Chromosome information. 2n (4x) = 28. Holmen (1952, Greenland); Aiken et al. (1995b, Canada); Guldahl (1999, Svalbard); Guldahl et al. (2001, Svalbard, three sites).

Only tetraploids are known from verified F. hyperborea. The Russian counts of Sokolovskaya and Probatova, in Tzvelev (1976), were made on material identified from the insufficient first description of Holmen (1952). The investigated chromosome vouchers in LE represent F. edlundiae (2n = 28) and small-grown F. brachyphylla (2n = 42) (Aiken and Elven, observations, 2000).

A count of 2n = 28 was published as applying to a specimen of F. brachyphylla by Mosquin and Hayley (1966) M. and H. 6458. The voucher specimens at DAO were re-examined by Aiken in 1994 and annotated as F. hyperborea.

Ploidy levels recorded 4x.

Taxon as an environmental indicator. The plants are sometimes indicative of a mildly nitrophilous environment around Thule houses.

Ecology and habitat. Substrates: river terraces, tundra, slopes, ridges; imperfectly drained moist areas; sand, moss; calcareous (weakly). Prefers slightly drier sites than F. edlundiae. Abundant at the Thule site at Resolute Bay and in 1990 on the road to Satellite Hill, Cornwallis Island. Festuca edlundiae appears to tolerate more alkaline conditions than does F. hyperborea. It does not appear to tolerate conditions as alkaline as do plants of F. edlundiae.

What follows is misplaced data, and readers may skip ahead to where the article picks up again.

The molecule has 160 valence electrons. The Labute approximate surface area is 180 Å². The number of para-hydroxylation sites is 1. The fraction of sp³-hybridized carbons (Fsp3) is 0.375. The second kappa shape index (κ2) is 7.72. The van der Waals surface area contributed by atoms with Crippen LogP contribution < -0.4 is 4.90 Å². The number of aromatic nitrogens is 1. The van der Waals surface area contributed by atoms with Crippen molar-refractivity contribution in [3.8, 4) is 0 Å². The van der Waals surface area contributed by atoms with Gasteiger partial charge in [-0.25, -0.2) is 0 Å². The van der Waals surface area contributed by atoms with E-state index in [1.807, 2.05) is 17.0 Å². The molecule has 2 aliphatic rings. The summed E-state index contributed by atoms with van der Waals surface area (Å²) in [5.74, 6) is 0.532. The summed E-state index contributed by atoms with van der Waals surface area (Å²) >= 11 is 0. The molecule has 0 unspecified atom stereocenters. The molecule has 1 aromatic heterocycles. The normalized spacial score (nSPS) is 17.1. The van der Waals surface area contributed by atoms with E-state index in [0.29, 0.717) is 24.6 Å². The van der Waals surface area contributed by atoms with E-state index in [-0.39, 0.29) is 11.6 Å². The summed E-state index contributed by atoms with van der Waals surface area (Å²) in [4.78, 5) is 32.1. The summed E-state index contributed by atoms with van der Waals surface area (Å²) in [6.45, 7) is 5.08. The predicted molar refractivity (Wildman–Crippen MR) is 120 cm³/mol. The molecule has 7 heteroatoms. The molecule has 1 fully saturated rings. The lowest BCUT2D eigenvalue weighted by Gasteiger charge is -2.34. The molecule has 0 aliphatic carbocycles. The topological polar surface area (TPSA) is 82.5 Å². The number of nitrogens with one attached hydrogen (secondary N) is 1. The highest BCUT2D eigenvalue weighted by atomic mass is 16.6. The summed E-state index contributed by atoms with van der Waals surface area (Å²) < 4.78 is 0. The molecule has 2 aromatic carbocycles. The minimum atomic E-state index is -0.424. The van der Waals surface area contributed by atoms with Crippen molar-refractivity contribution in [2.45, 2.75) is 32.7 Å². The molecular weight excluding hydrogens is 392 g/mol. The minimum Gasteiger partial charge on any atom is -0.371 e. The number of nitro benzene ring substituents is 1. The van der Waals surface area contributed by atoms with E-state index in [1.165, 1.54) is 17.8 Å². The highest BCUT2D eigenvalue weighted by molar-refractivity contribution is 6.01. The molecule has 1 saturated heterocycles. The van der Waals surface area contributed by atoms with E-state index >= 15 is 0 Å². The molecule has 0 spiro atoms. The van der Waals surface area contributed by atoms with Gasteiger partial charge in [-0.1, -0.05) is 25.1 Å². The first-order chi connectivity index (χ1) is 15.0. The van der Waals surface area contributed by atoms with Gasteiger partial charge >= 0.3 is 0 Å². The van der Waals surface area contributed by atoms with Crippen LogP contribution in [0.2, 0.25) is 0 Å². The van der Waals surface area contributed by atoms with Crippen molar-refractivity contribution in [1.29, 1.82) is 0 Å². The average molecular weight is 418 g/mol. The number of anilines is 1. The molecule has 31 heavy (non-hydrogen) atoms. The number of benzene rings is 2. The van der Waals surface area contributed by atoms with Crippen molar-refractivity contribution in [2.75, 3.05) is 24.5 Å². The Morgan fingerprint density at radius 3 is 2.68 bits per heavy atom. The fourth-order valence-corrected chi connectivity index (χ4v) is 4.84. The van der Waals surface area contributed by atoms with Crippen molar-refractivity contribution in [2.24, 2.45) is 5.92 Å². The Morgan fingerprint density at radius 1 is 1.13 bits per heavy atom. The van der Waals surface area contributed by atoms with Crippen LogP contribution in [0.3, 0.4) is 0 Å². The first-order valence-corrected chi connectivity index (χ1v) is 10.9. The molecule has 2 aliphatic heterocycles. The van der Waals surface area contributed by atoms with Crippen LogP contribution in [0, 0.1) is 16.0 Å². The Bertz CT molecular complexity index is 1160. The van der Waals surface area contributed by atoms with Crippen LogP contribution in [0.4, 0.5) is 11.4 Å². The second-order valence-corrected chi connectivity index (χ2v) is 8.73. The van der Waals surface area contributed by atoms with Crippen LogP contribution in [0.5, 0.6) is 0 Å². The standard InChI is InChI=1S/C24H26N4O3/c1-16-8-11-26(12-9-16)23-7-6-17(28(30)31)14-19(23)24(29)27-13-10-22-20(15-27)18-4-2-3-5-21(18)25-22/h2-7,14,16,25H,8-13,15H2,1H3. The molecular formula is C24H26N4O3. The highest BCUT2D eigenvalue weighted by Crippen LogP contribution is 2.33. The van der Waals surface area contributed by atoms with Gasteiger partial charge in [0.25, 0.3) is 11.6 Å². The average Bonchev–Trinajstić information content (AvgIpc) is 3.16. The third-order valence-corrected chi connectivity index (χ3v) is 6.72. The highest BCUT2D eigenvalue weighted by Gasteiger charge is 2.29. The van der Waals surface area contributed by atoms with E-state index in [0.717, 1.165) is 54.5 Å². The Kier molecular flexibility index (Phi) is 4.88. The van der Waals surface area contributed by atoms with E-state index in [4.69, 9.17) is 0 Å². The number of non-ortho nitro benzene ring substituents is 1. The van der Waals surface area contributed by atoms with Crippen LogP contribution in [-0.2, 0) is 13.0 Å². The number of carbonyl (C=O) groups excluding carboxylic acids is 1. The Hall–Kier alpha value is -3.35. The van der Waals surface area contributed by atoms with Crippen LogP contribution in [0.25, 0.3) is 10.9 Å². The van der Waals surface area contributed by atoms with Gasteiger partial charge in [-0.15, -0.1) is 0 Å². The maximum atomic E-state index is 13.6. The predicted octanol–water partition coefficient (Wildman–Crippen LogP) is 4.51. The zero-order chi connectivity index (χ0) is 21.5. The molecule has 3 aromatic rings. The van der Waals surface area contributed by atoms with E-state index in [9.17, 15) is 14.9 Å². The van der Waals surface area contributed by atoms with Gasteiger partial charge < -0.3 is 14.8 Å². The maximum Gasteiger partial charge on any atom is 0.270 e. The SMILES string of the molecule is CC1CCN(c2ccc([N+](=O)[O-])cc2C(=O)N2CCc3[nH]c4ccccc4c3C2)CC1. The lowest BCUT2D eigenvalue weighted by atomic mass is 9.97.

North American distribution. Northwest Territories Islands, Nunavut Islands. Range in the Canadian Arctic Archipelago widespread. Common. Arctic. Arctic islands: Baffin, Devon, Ellesmere, Axel Heiberg, Parry islands (Bathurst, Little Cornwallis), Cornwallis, Banks, Prince of Wales, Somerset (Amund Ringnes, Loughead, Stefansson, and Melville Peninsula).

Northern hemisphere distribution. Circumpolar (interruptedly high arctic). Svalbard – Franz Joseph Land, Taimyr – Severnaya Zemlya, Central Canada, Labrador – Hudson Bay, Ellesmere Land – Peary Land, West Greenland, East Greenland.

General notes. This species was mentioned in Porsild (1964) but not mapped, although he believed it to occur on the northern islands of the Canadian Arctic Archipelago. Festuca hyperborea was distinguished by Holmen (1952), but the name was not validly published until a study by Frederiksen (1977). Discussed in Aiken et al. (1994, 1995b).

Elven et al. (2003) noted that only tetraploids (2n = 28) are known from verified F. hyperborea. The Russian counts of Sokolovskaya and Probatova, in Tzvelev (1976), were made on material identified from the insufficient first description of Holmen (1952). The investigated chromosome vouchers in LE represent F. edlundiae (2n = 28) and small-grown F. brachyphylla (2n = 42) (Aiken and Elven, unpublished, 1999). Most of the counts referred to this species by Löve and Löve (1975) must be critically checked against vouchers, as some of them may refer to the later described F. edlundiae.

A revision of large parts of the materials in LE proved F. hyperborea to be very rare in Russia. Alexeev had applied Holmen's very insufficient criteria and determined nearly all small-grown F. brachyphylla as F. hyperborea. We (Aiken and Elven 1998) found evidence for F. hyperborea in the restricted sense of Frederiksen (1977), Aiken et al. (1995b), Guldahl (1999), Fjellheim et al. (2001), and Guldahl et al. (2001), only from a very few areas: northernmost Taimyr, Severnaya Zemlya, and perhaps Novosiberian Islands. All plants named as such from Chukotka and Wrangel Island were reidentified. The regions in Russian Far East are therefore omitted from the distributional parts of the Panarctic Flora Checklist (Elven et al. 2003).